William C. Shiel Jr., MD, FACP, FACR
Dr. Shiel received a Bachelor of Science degree with honors from the University of Notre Dame. There he was involved in research in radiation biology and received the Huisking Scholarship. After graduating from St. Louis University School of Medicine, he completed his Internal Medicine residency and Rheumatology fellowship at the University of California, Irvine. He is board-certified in Internal Medicine and Rheumatology.
John P. Cunha, DO, FACOEP
John P. Cunha, DO, is a U.S. board-certified Emergency Medicine Physician. Dr. Cunha's educational background includes a BS in Biology from Rutgers, the State University of New Jersey, and a DO from the Kansas City University of Medicine and Biosciences in Kansas City, MO. He completed residency training in Emergency Medicine at Newark Beth Israel Medical Center in Newark, New Jersey.
In this Article
- Bumps and bruises facts
- What is a bruise?
- Why do bruises occur more frequently in some people than in others?
- What does a bruise look like, and why does it change color?
- What if the bruise doesn't get better or the area stays swollen?
- What are some less common causes of bruising, and what do they indicate?
- What is the treatment for bruising?
- What is the prognosis (outlook) for bruising?
What are symptoms and signs of a bruise, and why does it change color?
Bruises can be associated with tenderness of the involved discolored area. Bruises change in appearance over time, and it may be possible to tell by looking at a bruise how old it is. When it first appears, a bruise will be reddish looking, reflecting the color of the blood in the skin. By one to two days, the reddish iron from the blood undergoes a change and the bruise will appear blue or purple. By day six, the color changes to green and by day eight to nine, the bruise will appear yellowish-brown. In general, the bruised area will be repaired by the body in two to three weeks after which the skin will return to normal.
What if the bruise doesn't get better or the area stays swollen?
On occasion, instead of going away, the area of a bruise will become firm and may actually start increasing in size. It may also continue to be painful. There are two major causes for this. First, if a large collection of blood is formed under the skin or in the muscle, instead of trying to clean up the area, the body may wall the blood off causing what is called a hematoma. A hematoma is nothing more than a small pool of blood that is walled off. This may need to be drained by your doctor.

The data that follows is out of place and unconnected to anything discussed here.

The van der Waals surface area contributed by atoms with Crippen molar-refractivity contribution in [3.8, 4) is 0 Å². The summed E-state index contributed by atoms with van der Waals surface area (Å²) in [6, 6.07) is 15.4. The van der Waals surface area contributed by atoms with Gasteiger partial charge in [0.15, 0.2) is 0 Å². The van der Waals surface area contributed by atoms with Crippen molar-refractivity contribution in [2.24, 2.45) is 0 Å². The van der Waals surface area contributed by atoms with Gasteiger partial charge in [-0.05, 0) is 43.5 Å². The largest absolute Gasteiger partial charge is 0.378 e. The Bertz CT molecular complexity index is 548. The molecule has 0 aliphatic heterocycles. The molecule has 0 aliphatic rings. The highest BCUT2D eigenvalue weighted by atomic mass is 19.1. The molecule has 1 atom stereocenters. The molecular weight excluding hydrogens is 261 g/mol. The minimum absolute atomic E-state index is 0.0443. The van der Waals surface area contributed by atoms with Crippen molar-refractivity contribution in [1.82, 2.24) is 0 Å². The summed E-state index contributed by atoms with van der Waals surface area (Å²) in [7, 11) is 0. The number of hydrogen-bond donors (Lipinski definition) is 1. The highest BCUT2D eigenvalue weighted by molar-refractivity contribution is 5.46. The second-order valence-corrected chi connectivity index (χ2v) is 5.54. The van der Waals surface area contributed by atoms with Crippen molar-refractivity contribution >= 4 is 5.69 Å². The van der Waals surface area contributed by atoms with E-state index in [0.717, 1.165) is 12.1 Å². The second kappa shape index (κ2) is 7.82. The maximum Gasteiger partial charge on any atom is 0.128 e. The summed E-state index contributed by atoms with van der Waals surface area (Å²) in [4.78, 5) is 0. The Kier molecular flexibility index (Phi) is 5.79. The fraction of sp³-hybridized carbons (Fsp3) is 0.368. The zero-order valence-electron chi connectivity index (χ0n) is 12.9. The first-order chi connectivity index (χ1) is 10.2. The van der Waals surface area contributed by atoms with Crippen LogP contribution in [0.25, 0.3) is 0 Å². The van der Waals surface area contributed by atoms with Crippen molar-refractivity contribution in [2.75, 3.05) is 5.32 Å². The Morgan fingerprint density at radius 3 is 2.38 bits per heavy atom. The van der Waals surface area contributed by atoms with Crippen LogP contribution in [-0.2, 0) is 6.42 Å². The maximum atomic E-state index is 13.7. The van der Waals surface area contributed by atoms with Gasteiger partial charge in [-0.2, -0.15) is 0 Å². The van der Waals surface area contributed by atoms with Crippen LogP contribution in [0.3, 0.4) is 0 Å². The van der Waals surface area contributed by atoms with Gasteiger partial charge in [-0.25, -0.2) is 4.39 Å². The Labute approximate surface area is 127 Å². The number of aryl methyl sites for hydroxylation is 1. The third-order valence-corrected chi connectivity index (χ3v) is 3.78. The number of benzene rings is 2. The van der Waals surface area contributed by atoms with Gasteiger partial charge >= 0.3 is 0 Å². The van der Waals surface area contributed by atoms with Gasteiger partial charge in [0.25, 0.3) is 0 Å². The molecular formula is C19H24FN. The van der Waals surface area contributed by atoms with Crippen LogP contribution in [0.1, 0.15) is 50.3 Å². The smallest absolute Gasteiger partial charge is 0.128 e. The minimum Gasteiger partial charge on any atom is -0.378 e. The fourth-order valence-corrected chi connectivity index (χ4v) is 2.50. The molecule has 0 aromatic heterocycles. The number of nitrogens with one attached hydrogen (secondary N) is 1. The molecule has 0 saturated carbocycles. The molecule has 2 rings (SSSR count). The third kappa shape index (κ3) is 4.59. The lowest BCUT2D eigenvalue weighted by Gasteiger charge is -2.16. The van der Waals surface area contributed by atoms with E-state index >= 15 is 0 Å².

A second and much less common problem occurs when the body deposits calcium, the material that makes up the majority of bone, in the area of injury. The area becomes tender and firm. This process is called heterotopic ossification or myositis ossificans.
This condition is diagnosed by X-ray and requires a trip to your doctor.
What are some less common causes of bruising, and what do they indicate?
The terminology describing different types of bruising often refers to not only their appearance but also to their cause. Petechiae are 1- to 3-millimeter accumulations of blood beneath the skin. These can appear like multiple tiny red dots on any part of the body (most commonly the legs). Most often these are multiple, and they can suggest that there is serious health problem present. Examples of these are an infection of the valves of the heart (endocarditis) or abnormal function of the blood-clotting elements (platelets). Bruising around the navel (belly button) can be a result of bleeding within the abdomen. Bruising behind the ear (Battle's sign) can indicate that there is a skull fracture. Also, bruises that are raised, firm, multiple, and occur without any injury can be a sign of various types of "autoimmune" diseases (diseases in which the body attacks its own blood vessels). Each of these should be evaluated by a doctor.
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